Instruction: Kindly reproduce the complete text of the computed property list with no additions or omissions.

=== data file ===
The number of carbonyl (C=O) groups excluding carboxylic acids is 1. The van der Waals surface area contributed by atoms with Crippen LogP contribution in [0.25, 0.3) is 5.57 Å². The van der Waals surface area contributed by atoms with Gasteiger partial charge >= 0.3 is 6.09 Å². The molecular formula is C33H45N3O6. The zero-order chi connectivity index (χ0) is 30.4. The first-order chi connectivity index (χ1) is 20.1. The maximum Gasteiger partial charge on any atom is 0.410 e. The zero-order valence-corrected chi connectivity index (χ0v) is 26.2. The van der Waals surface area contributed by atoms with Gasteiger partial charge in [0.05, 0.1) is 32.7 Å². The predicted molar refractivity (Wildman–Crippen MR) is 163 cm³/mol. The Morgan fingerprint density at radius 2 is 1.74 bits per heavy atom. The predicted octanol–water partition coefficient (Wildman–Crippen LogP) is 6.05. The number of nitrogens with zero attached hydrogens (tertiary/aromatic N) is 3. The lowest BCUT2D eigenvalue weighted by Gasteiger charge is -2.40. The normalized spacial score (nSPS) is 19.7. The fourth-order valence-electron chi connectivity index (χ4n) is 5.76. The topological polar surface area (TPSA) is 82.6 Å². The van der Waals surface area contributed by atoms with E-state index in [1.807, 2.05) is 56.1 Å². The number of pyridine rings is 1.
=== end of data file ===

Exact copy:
The number of carbonyl (C=O) groups excluding carboxylic acids is 1. The van der Waals surface area contributed by atoms with Crippen LogP contribution in [0.25, 0.3) is 5.57 Å². The van der Waals surface area contributed by atoms with Gasteiger partial charge >= 0.3 is 6.09 Å². The molecular formula is C33H45N3O6. The zero-order chi connectivity index (χ0) is 30.4. The first-order chi connectivity index (χ1) is 20.1. The maximum Gasteiger partial charge on any atom is 0.410 e. The zero-order valence-corrected chi connectivity index (χ0v) is 26.2. The van der Waals surface area contributed by atoms with Gasteiger partial charge in [0.05, 0.1) is 32.7 Å². The predicted molar refractivity (Wildman–Crippen MR) is 163 cm³/mol. The Morgan fingerprint density at radius 2 is 1.74 bits per heavy atom. The predicted octanol–water partition coefficient (Wildman–Crippen LogP) is 6.05. The number of nitrogens with zero attached hydrogens (tertiary/aromatic N) is 3. The lowest BCUT2D eigenvalue weighted by Gasteiger charge is -2.40. The normalized spacial score (nSPS) is 19.7. The fourth-order valence-electron chi connectivity index (χ4n) is 5.76. The topological polar surface area (TPSA) is 82.6 Å². The van der Waals surface area contributed by atoms with E-state index in [1.807, 2.05) is 56.1 Å². The number of pyridine rings is 1.